PhaseBio Pharmaceuticals, Inc. (NASDAQ:PHAS) shareholders should be happy to see the share price up 21% in the last week. But that isn't much consolation for the painful drop we've seen in the last year. Specifically, the stock price nose-dived 74% in that time. It's not uncommon to see a bounce after a drop like that. The real question is whether the company can turn around its fortunes.
With just US$2,361,000 worth of revenue in twelve months, we don't think the market considers PhaseBio Pharmaceuticals to have proven its business plan. You have to wonder why venture capitalists aren't funding it. So it seems that the investors focused more on what could be, than paying attention to the current revenues (or lack thereof). For example, they may be hoping that PhaseBio Pharmaceuticals comes up with a great new product, before it runs out of money.
As a general rule, if a company doesn't have much revenue, and it loses money, then it is a high risk investment. There is usually a significant chance that they will need more money for business development, putting them at the mercy of capital markets to raise equity. So the share price itself impacts the value of the shares (as it determines the cost of capital). While some companies like this go on to deliver on their plan, making good money for shareholders, many end in painful losses and eventual de-listing. PhaseBio Pharmaceuticals has already given some investors a taste of the bitter losses that high risk investing can cause.
When it last reported its balance sheet in December 2019, PhaseBio Pharmaceuticals had cash in excess of all liabilities of US$52m. While that's nothing to panic about, there is some possibility the company will raise more capital, especially if profits are not imminent. We'd venture that shareholders are concerned about the need for more capital, because the share price has dropped 74% in the last year. The image below shows how PhaseBio Pharmaceuticals's balance sheet has changed over time; if you want to see the precise values, simply click on the image.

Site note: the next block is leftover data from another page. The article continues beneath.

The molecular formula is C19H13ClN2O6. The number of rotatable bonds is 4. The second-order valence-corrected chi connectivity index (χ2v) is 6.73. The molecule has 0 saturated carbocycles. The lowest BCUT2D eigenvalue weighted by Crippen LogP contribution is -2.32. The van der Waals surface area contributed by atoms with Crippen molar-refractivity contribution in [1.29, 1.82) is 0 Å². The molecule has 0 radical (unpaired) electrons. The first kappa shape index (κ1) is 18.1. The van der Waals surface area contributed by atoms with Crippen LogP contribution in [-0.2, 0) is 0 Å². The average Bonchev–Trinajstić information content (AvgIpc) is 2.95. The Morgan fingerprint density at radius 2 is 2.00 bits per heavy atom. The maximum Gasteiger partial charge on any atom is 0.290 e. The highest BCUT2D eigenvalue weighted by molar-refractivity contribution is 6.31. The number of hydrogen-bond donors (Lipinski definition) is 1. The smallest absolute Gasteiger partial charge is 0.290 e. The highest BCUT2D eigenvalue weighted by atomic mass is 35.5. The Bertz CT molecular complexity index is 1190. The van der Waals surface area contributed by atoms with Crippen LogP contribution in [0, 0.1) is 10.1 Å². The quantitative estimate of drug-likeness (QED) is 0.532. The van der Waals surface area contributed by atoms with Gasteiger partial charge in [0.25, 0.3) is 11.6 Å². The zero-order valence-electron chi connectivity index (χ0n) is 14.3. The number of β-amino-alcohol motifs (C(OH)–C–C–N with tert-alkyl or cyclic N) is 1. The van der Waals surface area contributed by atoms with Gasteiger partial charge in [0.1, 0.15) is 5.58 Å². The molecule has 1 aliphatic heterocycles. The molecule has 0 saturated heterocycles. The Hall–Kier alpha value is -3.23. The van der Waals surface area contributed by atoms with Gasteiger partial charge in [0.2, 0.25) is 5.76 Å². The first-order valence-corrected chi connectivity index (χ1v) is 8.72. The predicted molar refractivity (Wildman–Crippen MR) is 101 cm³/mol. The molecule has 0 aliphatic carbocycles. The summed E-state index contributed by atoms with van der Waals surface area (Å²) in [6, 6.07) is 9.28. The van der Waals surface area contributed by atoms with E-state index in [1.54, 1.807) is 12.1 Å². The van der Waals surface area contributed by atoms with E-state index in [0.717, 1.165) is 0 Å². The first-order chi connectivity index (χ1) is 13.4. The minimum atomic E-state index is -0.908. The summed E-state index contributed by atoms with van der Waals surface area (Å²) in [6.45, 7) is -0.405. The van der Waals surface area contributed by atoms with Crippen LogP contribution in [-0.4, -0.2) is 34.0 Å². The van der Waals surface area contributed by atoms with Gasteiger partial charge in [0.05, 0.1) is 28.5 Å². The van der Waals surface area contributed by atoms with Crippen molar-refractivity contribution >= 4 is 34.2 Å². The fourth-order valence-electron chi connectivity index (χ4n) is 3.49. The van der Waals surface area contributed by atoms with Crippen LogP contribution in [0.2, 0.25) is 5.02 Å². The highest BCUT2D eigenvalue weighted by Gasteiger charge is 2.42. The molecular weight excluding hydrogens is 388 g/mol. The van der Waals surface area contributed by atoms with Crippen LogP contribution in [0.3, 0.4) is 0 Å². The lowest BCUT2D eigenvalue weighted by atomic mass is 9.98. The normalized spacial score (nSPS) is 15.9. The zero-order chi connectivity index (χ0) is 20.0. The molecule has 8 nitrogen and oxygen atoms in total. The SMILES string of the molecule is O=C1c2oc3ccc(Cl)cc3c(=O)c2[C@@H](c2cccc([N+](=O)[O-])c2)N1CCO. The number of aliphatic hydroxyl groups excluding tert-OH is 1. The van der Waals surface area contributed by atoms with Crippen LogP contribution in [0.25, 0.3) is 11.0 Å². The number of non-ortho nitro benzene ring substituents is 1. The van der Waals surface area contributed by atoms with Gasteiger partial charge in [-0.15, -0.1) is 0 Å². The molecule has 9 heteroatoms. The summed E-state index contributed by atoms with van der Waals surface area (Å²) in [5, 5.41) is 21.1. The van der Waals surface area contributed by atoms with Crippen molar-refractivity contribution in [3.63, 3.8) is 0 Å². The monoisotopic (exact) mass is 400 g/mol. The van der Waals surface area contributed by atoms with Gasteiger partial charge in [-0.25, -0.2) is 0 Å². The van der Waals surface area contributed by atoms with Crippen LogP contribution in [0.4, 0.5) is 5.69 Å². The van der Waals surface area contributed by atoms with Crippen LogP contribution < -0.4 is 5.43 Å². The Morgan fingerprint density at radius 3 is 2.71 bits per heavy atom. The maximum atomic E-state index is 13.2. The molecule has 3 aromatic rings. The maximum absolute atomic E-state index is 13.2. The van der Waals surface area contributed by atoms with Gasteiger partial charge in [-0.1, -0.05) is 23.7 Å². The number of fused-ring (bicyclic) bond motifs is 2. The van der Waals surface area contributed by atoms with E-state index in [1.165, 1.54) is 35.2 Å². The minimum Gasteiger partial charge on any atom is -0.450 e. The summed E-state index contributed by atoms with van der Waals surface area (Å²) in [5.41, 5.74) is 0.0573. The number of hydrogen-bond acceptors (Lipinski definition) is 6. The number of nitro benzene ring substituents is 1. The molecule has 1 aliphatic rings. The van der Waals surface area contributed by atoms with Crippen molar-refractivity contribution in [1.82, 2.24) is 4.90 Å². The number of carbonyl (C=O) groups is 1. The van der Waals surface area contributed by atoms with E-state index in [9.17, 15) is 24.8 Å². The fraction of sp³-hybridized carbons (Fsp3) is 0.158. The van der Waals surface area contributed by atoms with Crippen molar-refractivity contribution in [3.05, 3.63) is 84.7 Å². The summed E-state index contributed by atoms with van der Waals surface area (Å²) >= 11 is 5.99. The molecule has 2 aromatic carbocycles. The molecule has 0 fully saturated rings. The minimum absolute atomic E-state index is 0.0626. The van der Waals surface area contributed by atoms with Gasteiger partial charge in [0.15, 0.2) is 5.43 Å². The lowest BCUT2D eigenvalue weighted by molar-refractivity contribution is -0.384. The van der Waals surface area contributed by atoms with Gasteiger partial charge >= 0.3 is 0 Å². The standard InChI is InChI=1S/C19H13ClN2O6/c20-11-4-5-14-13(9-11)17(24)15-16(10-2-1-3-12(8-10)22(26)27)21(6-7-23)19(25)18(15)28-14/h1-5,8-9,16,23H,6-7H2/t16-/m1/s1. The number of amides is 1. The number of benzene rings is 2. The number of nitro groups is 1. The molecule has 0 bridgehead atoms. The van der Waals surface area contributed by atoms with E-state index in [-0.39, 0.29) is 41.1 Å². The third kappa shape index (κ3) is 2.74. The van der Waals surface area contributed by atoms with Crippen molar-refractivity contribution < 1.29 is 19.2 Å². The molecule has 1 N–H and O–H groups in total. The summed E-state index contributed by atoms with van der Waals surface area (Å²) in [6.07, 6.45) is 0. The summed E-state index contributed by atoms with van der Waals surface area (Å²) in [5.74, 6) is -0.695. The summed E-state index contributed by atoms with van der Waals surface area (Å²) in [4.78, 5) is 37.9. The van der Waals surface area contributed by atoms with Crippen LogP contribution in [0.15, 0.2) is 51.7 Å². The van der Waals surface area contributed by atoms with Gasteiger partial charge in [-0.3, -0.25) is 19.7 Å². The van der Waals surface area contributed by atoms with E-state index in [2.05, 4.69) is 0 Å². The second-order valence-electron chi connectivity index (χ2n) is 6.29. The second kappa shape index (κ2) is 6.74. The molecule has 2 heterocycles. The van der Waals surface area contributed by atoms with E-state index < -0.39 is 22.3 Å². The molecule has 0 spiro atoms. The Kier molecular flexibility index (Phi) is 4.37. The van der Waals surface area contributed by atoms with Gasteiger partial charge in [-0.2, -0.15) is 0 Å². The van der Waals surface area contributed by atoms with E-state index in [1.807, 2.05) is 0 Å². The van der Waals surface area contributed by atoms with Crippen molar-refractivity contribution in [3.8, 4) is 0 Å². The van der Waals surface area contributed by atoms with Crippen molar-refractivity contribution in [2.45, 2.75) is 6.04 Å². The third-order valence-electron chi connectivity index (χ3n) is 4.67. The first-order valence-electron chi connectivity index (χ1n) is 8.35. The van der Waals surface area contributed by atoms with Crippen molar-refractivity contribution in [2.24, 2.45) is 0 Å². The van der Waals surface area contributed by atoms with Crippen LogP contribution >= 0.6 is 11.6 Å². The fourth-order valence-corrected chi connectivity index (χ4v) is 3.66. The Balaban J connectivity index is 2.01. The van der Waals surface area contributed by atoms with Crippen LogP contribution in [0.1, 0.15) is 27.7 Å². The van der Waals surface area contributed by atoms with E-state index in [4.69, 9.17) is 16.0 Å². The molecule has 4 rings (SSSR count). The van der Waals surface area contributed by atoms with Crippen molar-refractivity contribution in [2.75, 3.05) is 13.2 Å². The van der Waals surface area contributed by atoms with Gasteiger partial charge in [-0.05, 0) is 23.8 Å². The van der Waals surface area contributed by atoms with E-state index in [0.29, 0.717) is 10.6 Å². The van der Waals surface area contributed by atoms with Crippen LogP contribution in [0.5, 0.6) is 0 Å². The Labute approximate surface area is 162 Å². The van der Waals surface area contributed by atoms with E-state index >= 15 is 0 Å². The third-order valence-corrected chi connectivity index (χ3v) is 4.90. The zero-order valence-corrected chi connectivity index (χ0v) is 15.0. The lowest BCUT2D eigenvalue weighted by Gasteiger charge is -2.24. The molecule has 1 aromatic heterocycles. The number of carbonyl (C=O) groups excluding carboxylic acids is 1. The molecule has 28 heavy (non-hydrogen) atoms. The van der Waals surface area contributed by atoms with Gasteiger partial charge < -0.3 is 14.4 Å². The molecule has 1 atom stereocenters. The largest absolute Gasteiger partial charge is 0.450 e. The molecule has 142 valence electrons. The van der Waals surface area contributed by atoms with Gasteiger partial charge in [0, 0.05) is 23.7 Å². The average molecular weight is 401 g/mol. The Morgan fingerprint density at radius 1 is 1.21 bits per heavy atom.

In reality it's hard to have much certainty when valuing a business that has neither revenue or profit. What if insiders are ditching the stock hand over fist? I would feel more nervous about the company if that were so. It costs nothing but a moment of your time to see if we are picking up on any insider selling.
A Different Perspective
PhaseBio Pharmaceuticals shareholders are down 74% for the year, even worse than the market loss of 4.0%. That's disappointing, but it's worth keeping in mind that the market-wide selling wouldn't have helped. With the stock down 30% over the last three months, the market doesn't seem to believe that the company has solved all its problems. Given the relatively short history of this stock, we'd remain pretty wary until we see some strong business performance. I find it very interesting to look at share price over the long term as a proxy for business performance. But to truly gain insight, we need to consider other information, too. Consider for instance, the ever-present spectre of investment risk. We've identified 6 warning signs with PhaseBio Pharmaceuticals (at least 2 which are potentially serious) , and understanding them should be part of your investment process.
If you like to buy stocks alongside management, then you might just love this free list of companies. (Hint: insiders have been buying them).
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